Paul ends the letter by sending greetings from those who are with him and giving instructions regarding the distribution of the epistle. These verses do not contain doctrine per se, but by discussing people in the ministry they provide both encouragement about life in Christ and a sobering reminder of the fallibility of man.
Paul begins his closing remarks by giving instructions regarding the two men who carry the letter to the Colossians. Tychicus apparently is Paul’s main representative and the man who not only brings the letter to the people, but also will give a report regarding Paul’s circumstances in Rome. Paul describes him as a beloved brother, faithful servant, and fellow bond-servant – all showing the kind of person he is (and who would not want those adjectives to be true of them?).
We know Tychicus is also the one who carries the letter to the Ephesians (Eph 6:21-22). This likely means he carries both letters on the same trip (perhaps also the letter to Philemon – see remarks on Onesimus). He is a native of Asia (which could mean he is from Ephesus) and has been with Paul since the third missionary journey (Acts 20:4). He will be Paul’s emissary not only to Ephesus and Colossae, but also to Titus in Crete (Titus 3:12) and back to Ephesus during Paul’s second imprisonment (II Tim 4:12). He is clearly a man Paul depends on and trusts immensely. He earns Paul’s adjectives of beloved, faithful and fellow bond-servant.
Interestingly, Paul says Tychicus will tell them about his circumstances but also will encourage your hearts. Paul wants them to know about his situation but he also wants them encouraged in the faith. He has done this in the letter but has given Tychicus the mission to do it verbally. That Tychicus can encourage them while at the same time telling them about Paul’s imprisonment shows Paul’s attitude about his circumstances. He is where God wants him, and the gospel continues to go forth so there is no reason to be disheartened. Perhaps he knows Tychicus can encourage them with this perspective.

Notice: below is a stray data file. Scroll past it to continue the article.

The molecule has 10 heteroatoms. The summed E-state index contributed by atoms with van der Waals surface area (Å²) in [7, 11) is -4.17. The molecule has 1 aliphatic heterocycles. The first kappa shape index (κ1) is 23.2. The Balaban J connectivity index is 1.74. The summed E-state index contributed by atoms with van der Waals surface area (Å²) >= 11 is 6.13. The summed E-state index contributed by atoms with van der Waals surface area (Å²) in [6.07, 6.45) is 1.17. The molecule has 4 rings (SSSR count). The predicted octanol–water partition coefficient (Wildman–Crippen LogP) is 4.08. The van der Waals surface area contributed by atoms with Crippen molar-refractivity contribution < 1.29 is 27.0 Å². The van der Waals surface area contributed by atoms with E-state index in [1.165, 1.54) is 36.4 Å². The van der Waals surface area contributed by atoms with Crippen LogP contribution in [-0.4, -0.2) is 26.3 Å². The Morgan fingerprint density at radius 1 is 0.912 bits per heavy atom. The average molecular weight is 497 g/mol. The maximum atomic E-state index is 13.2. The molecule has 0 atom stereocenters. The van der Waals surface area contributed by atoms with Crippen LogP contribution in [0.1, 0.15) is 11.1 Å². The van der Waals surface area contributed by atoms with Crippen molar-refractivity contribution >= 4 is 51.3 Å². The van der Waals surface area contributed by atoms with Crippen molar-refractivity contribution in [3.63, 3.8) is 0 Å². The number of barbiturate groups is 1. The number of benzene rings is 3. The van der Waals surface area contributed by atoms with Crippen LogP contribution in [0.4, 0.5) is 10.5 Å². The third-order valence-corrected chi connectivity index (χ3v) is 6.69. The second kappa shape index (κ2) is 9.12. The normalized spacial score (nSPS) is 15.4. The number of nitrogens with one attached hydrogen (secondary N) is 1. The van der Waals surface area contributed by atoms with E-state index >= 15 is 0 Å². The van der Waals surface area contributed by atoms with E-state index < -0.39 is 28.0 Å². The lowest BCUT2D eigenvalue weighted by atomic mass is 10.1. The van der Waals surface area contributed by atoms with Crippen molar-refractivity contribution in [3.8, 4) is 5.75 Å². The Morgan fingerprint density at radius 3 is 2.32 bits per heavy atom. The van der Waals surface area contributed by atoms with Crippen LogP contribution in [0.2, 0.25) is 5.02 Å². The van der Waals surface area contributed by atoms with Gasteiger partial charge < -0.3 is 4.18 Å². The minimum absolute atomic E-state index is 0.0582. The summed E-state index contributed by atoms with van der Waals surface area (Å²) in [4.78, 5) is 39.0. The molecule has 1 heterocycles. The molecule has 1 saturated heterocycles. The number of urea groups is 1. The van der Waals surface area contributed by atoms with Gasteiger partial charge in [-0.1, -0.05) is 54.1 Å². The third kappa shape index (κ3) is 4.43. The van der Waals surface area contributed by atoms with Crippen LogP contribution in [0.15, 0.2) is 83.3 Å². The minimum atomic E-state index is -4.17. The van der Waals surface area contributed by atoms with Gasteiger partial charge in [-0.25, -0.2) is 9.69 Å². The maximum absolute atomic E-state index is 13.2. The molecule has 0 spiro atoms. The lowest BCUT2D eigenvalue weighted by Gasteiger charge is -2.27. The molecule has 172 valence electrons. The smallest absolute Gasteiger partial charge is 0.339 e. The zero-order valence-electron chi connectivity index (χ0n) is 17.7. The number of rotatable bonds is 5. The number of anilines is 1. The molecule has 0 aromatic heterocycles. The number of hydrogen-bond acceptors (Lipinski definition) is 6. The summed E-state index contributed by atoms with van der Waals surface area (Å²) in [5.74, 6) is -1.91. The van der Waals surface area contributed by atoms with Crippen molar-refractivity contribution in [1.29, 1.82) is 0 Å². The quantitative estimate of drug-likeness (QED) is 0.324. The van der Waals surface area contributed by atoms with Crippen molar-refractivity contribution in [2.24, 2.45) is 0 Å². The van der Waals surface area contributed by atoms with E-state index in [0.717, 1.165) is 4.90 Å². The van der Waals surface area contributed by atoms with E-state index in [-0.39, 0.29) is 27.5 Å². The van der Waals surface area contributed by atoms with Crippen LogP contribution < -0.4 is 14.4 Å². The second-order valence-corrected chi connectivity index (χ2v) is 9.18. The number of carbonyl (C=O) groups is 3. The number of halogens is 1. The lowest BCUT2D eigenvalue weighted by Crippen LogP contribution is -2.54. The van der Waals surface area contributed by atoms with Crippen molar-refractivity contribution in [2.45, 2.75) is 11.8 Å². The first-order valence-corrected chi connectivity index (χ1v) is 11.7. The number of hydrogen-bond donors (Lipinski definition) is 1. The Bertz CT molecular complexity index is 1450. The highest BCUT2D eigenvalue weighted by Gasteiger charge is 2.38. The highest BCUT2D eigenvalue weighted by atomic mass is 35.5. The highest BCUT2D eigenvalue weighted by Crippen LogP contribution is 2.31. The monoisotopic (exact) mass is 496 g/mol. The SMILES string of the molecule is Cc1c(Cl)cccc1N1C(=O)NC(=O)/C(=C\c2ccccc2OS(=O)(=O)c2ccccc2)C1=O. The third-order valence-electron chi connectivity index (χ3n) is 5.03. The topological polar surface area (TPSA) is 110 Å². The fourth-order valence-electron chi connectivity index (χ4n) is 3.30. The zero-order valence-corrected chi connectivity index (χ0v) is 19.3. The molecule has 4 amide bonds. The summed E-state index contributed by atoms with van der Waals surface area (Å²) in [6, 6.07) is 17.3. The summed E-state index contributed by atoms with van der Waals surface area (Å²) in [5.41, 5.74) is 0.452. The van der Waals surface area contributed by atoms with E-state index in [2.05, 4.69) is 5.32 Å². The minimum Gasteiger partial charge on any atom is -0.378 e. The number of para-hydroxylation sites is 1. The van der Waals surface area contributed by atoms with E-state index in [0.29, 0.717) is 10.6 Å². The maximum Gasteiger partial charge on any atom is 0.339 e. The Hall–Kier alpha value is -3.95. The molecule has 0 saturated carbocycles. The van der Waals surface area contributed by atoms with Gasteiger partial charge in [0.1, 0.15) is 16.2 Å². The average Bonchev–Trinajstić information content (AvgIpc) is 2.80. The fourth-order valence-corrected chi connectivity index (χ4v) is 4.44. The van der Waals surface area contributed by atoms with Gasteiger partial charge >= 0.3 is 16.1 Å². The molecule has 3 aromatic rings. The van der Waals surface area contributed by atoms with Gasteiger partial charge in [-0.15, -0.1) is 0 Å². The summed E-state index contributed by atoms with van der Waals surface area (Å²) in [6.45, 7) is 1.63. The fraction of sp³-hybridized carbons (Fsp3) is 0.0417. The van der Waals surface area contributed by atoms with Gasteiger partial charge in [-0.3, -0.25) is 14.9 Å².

Along with Tychicus is Onesimus. We know from Philemon that Onesimus is likely an escaped slave traveling back to his master – Philemon – in Colossae. That Paul mentions him here as a faithful and beloved brother may be surprising to the Colossians. These are not words typically associated with a slave (and the readers likely know him since he is from Colossae – one of your number). By pointing him out, Paul very clearly illustrates his words from 3:11 – in Christ there is no distinction between slave and free. Onesimus will inform them about Paul just like Tychicus – his social status has no bearing on the responsibility Paul gives him.
Those who are with Paul send their greetings. These are Aristarchus – a Thessalonian who has been with Paul since the third journey (Acts 19:29, 20:4), and likely accompanied him (along with Luke) from Jerusalem to Rome, and is apparently imprisoned like Paul (my fellow prisoner); Mark – Barnabas’ cousin who deserted Paul and Barnabas on the first journey (Acts 13:13) and caused them to split up before the second (Acts 15:36-41); and someone named Jesus who goes by Justus (probably his Greek name – like Saul/Paul) about whom we know nothing.
Paul says the Colossians have received instructions about Mark but does not elaborate. It is tempting to ascribe these instructions to something pertaining to Mark’s earlier desertion but there is no reason to assume the Colossians know anything about that (although it is interesting that they apparently know who Barnabas is – nothing is said about Barnabas after his split with Paul but apparently he has continued to minister in foreign areas). Far more notable is that Mark is now part of Paul’s team many years after Paul was so disgusted with him that he refused to travel with him. Mark has been completely restored in the faith and in Paul’s eyes. He had his issues, but he recovered and is now useful enough in Paul’s ministry for special mention.